Ms. Watson’s tweet calls to mind the years I spent as an English major analyzing all manner of phallic symbols in the works of Ernest Hemingway: guns, fishing poles, the sword of a matador. Men instinctively want to demonstrate they can and are willing to provide and protect. By stripping men of the language used to convey this innate desire, the language of chivalry, we are not only confusing and silencing generation after generation of young men, we are discouraging thriving marriages that lead to functional families, the backbone of any healthy culture.
The answer to the question posed by the New York Times regarding the voting habits of Latino men is rather obvious; it is a tale as old as time: For many men, the life they desire to lead is a life of work, of purpose, of service, of protection, and of worship. They are likely to vote for politicians whose policies will bolster the economy, make home ownership a possibility, and allow for the purchase of weapons. The answer to the question What drives Latino men to Republicans? is perhaps vexing to the left because they see these individuals first as Latino rather than first and foremost as men.
All of the above, the New York Times’ piece, the linguistic commentary in The Australian, the literature I’ve quoted, all of this information in isolation is interesting certainly, but together these are pieces of a puzzle that depict a larger, once-obvious picture: men’s nature is to protect and provide; women’s nature is to seek out a protector and a provider, and in the absence of a suitable companion to fill these roles, women will turn to government. And people who seek to grow government know this. This is why they seek to blur gender lines. This is why they advocate for and seek to pass legislation that undermines the nuclear family and instead grows government.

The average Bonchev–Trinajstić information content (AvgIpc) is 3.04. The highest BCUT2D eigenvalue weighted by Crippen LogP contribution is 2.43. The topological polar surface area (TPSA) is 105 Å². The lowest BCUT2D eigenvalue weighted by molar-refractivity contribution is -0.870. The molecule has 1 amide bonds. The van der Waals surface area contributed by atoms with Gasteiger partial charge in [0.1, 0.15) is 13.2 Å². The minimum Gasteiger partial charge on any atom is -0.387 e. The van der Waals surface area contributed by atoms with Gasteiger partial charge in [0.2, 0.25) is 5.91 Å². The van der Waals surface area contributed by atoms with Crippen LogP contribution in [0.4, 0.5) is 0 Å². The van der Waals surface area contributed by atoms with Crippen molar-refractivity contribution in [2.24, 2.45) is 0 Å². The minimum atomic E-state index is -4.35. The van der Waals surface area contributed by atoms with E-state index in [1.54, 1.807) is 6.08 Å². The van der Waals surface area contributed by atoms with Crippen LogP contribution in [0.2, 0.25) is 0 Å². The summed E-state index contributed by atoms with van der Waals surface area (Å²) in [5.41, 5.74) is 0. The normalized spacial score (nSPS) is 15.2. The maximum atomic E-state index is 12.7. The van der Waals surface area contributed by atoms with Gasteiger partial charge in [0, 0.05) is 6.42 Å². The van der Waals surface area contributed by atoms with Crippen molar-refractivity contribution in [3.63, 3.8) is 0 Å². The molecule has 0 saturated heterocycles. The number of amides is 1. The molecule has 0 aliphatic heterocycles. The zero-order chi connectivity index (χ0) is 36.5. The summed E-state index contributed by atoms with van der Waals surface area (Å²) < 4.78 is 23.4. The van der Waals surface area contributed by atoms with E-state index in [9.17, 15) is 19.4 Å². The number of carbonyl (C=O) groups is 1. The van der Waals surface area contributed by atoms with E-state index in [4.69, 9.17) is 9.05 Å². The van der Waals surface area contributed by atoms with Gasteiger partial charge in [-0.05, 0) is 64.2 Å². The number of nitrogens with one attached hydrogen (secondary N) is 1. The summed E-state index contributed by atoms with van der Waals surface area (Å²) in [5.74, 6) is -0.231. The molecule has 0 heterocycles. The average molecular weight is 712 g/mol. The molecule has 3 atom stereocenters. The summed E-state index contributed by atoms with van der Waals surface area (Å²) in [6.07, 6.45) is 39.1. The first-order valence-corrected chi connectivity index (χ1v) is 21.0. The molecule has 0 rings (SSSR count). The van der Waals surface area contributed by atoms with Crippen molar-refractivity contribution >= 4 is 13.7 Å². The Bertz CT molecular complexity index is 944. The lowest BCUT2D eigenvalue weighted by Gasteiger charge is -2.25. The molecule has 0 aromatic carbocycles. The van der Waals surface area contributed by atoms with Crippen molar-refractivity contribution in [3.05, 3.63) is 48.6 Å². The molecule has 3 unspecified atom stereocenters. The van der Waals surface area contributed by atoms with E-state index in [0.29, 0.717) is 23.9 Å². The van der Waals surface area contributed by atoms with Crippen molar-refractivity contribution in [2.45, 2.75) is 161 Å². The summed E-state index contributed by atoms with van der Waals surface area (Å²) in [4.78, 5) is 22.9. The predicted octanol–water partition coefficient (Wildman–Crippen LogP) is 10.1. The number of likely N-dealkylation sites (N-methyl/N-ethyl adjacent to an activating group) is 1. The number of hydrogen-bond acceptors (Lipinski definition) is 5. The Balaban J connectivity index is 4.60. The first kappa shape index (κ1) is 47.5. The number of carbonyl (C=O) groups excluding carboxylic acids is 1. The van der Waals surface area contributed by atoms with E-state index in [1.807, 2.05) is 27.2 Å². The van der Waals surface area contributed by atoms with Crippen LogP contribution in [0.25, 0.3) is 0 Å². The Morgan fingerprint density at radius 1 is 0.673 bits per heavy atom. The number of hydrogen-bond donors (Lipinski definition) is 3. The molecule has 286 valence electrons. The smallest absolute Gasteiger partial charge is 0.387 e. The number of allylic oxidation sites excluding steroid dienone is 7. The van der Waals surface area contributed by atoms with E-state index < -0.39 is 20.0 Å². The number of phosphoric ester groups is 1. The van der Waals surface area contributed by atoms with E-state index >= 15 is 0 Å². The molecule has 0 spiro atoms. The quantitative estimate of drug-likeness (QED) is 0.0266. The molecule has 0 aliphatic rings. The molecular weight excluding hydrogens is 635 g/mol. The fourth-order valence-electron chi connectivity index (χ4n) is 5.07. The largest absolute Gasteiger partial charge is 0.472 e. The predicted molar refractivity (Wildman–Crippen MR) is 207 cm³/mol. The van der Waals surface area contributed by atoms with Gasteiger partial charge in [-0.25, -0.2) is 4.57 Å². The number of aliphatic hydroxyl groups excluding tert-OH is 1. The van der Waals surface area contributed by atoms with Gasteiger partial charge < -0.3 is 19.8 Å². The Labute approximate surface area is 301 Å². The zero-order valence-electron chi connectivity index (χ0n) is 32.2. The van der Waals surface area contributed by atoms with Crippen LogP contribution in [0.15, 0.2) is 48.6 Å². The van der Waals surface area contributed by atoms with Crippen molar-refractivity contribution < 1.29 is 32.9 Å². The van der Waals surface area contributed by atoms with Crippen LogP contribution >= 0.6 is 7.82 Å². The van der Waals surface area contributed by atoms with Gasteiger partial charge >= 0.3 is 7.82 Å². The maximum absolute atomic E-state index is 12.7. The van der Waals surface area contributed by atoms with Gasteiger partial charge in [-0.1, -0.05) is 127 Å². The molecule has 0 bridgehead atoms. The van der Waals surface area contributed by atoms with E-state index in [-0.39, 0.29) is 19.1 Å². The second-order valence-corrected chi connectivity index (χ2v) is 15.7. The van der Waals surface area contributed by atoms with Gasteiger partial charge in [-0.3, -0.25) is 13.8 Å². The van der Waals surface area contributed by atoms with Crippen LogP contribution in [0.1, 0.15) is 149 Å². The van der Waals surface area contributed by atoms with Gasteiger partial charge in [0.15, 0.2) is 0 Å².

What produces stable, emotionally secure men who are equipped to provide for the needs of a family? All of the institutions the left targets: the family, the church, and functional schools that teach students how to think critically rather than nurse grievances. Destroy these institutions, and from the rubble of their foundations will emerge a joyless, genderless society comprised of people eager to hand over their money and their liberty in exchange for a government that promises to meet all their needs.
It is accurate to say conservatives have a gender problem. It is perhaps more accurate to say Western civilization has a gender problem, and that problem is pervasive, its tentacles reaching our language, our families, our literature, our churches, our schools, and our government.
To reclaim and save Western civilization, which is being destroyed before our eyes, we must reclaim the language of chivalry, which is the original language of Western civilization. The pendulum that began to swing when Jane Austen picked up her pen, a pendulum that was nudged by Mary Shelley and the Bronte sisters and Kate Chopin and others, has swung too far. Somewhere after clamoring for women’s right to vote and to own property, we lost our way.
We can only begin to find our way back by acknowledging and embracing what our very bodies dictate: men and women are different, and these differences are good and important and complementary. A full understanding of these differences should be reflected in every aspect of our lives and our culture, certainly beginning with our language. We joke about pronouns, but to those seeking to eradicate gender distinctions for specific ideological and political reasons, this is no joke.
It is time conservatives understand the severity of the situation in which we find ourselves. It is not merely women’s voting habits that are impacted by policies that seek to erase gender and substitute the government for a man who protects and provides. It is not merely the GOP that is in danger of withering away as these policies do their damage; civilization as we have known it for hundreds of years is at stake.
Follow Anna Zeigler (@ajzeigler) on Twitter.